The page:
Brazil—Mind the Gap—Employer Perspectives
by Danielle Carusi Machado & Cecilia Moreira Borges
December 2010—Growing minimum wage, unemployment insurance, and supplements from employers provide security for Brazilian workers, according to a new study by the Sloan Center on Aging & Work.
From 2001 to 2010 the Brazilian minimum wage has gradually increased, by nearly 70%., from R$ 284 ($165 US) in 2001 to its highest value in March 2010—approximately R$ 510 ($285.57 US).
Additionally, from 2008 to 2009 alone, the number of Brazilian workers insured by unemployment insurance increased about 10% (6.8 million to 7.4 million). Most insured workers in Brazil receive 30-day unemployment insurance.
Interestingly, many Brazilian employers across industry sectors offer supplements to employee salary. For example, in Brazil:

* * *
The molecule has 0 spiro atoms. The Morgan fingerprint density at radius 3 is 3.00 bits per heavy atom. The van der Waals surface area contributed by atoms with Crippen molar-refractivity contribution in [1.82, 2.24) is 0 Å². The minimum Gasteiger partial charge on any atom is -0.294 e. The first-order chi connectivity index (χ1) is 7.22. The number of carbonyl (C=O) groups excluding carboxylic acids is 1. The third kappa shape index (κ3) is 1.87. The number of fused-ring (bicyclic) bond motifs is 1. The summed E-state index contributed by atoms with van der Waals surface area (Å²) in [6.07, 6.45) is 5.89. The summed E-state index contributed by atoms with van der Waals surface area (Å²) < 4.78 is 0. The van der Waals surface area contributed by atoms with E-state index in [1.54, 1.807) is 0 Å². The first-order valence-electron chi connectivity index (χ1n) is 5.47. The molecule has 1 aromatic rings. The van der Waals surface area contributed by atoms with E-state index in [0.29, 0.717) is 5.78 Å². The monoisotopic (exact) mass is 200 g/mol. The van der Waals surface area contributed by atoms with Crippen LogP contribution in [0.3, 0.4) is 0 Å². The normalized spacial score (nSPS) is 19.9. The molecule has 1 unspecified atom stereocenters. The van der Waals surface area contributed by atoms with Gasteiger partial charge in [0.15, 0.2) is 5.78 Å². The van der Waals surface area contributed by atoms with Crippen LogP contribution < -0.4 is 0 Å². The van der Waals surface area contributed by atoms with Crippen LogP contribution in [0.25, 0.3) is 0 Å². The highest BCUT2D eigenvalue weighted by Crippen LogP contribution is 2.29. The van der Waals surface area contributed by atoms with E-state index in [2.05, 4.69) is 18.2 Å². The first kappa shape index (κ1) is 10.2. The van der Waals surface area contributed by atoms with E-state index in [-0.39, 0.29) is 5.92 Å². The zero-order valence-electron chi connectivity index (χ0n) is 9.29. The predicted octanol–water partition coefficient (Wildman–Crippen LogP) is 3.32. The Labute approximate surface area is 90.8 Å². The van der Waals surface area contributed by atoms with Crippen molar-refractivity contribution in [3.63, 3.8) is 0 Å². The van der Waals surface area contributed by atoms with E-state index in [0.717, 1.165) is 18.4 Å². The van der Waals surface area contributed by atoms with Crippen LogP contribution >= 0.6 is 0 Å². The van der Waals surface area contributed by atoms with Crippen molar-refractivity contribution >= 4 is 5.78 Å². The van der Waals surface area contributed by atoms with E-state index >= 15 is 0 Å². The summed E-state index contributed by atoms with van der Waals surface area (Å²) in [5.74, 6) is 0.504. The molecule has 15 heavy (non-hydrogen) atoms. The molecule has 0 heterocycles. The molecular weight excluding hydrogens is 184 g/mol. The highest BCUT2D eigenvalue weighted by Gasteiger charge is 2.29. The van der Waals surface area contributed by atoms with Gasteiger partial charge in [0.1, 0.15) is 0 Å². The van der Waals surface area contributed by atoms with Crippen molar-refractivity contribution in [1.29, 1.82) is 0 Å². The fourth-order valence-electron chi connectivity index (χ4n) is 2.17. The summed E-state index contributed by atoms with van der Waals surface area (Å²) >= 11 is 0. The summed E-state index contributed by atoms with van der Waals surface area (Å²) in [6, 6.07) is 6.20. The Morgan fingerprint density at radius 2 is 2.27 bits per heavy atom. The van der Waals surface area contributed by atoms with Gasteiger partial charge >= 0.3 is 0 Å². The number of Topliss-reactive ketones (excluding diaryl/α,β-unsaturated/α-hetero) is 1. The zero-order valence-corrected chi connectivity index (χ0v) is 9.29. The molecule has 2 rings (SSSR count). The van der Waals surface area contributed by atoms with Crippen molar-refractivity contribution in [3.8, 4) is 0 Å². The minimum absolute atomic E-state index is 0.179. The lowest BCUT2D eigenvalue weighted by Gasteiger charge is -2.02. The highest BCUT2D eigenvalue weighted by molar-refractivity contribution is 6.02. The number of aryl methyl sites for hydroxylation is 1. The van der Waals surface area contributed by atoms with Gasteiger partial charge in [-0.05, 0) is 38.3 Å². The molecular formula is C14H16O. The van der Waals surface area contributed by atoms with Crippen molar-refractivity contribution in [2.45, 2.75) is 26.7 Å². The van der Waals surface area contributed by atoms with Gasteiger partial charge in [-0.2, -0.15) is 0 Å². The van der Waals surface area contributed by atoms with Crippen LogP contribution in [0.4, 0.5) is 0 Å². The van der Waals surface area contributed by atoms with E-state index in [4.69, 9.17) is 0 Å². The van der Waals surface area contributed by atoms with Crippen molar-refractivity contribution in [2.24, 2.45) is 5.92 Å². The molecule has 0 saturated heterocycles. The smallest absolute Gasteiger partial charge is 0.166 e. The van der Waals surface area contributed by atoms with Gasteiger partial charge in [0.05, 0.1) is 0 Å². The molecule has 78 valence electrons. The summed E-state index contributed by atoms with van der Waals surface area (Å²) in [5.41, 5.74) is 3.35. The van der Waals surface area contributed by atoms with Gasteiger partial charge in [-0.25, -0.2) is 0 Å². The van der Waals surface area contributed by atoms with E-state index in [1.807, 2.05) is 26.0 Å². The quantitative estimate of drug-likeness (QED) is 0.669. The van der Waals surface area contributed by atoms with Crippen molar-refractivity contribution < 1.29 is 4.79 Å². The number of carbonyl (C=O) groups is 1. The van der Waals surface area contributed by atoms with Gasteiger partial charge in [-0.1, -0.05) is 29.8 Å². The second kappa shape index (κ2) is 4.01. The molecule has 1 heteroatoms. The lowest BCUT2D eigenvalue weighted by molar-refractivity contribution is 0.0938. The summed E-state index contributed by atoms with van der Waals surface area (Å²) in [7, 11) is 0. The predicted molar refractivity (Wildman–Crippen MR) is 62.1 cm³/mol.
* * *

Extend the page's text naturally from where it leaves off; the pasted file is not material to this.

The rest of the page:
- Employers in Domestic Services and Public Services offer the most housing supplements—about 8.4% and 4.9% respectively;
- Only 1% of employers in Education, Health, and Social Services sectors offer housing supplements to their employees;
- Employers in Transport, Storage, and Communications offer the most feeding supplements—57%—followed by Accommodations and Foodservices—54.6%. These two sectors also more frequently offer transportation supplements—52.1% and 50%, respectively;
- Health and Social Services organizations more frequently offer education supplements—4.6%; and
- Health and rehabilitation supplements are more frequently offered by Manufacturing enterprises (28.1%) and Transport, Storage, and Communications (24.9%).